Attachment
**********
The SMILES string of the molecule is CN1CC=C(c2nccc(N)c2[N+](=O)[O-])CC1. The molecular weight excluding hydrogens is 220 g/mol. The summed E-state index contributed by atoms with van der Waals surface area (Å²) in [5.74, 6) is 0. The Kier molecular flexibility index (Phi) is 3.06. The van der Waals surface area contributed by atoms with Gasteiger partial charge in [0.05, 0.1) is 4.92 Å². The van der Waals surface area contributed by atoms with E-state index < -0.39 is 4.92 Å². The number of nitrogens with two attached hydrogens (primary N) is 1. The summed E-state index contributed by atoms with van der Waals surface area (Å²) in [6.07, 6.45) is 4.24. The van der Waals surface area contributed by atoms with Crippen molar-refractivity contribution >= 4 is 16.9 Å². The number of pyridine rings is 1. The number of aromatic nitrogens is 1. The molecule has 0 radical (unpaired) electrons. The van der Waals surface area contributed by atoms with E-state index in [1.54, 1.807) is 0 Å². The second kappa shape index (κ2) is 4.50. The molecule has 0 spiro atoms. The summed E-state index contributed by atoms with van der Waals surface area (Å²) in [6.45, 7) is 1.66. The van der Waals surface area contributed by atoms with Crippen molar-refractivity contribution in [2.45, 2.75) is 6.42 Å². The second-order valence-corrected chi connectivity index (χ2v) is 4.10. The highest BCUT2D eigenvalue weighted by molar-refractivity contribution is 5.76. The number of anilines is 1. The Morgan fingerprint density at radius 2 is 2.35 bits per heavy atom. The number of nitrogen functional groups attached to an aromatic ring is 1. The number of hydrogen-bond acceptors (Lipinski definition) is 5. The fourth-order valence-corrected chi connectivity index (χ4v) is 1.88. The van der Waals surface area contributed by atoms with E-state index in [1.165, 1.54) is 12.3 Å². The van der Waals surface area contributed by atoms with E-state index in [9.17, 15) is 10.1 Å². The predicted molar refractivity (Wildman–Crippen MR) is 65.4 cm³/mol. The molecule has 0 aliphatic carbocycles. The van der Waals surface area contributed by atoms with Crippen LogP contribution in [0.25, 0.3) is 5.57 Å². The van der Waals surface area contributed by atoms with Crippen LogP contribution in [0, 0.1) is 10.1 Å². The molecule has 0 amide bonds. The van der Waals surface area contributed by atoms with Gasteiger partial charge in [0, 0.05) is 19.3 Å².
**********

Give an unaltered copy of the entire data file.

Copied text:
The SMILES string of the molecule is CN1CC=C(c2nccc(N)c2[N+](=O)[O-])CC1. The molecular weight excluding hydrogens is 220 g/mol. The summed E-state index contributed by atoms with van der Waals surface area (Å²) in [5.74, 6) is 0. The Kier molecular flexibility index (Phi) is 3.06. The van der Waals surface area contributed by atoms with Gasteiger partial charge in [0.05, 0.1) is 4.92 Å². The van der Waals surface area contributed by atoms with E-state index < -0.39 is 4.92 Å². The number of nitrogens with two attached hydrogens (primary N) is 1. The summed E-state index contributed by atoms with van der Waals surface area (Å²) in [6.07, 6.45) is 4.24. The van der Waals surface area contributed by atoms with Crippen molar-refractivity contribution >= 4 is 16.9 Å². The number of pyridine rings is 1. The number of aromatic nitrogens is 1. The molecule has 0 radical (unpaired) electrons. The van der Waals surface area contributed by atoms with E-state index in [1.54, 1.807) is 0 Å². The second kappa shape index (κ2) is 4.50. The molecule has 0 spiro atoms. The summed E-state index contributed by atoms with van der Waals surface area (Å²) in [6.45, 7) is 1.66. The van der Waals surface area contributed by atoms with Crippen molar-refractivity contribution in [2.45, 2.75) is 6.42 Å². The second-order valence-corrected chi connectivity index (χ2v) is 4.10. The highest BCUT2D eigenvalue weighted by molar-refractivity contribution is 5.76. The number of anilines is 1. The Morgan fingerprint density at radius 2 is 2.35 bits per heavy atom. The number of nitrogen functional groups attached to an aromatic ring is 1. The number of hydrogen-bond acceptors (Lipinski definition) is 5. The fourth-order valence-corrected chi connectivity index (χ4v) is 1.88. The van der Waals surface area contributed by atoms with E-state index in [1.165, 1.54) is 12.3 Å². The van der Waals surface area contributed by atoms with E-state index in [9.17, 15) is 10.1 Å². The predicted molar refractivity (Wildman–Crippen MR) is 65.4 cm³/mol. The molecule has 0 aliphatic carbocycles. The van der Waals surface area contributed by atoms with Crippen LogP contribution in [0.25, 0.3) is 5.57 Å². The van der Waals surface area contributed by atoms with Crippen LogP contribution in [0, 0.1) is 10.1 Å². The molecule has 0 amide bonds. The van der Waals surface area contributed by atoms with Gasteiger partial charge in [0, 0.05) is 19.3 Å².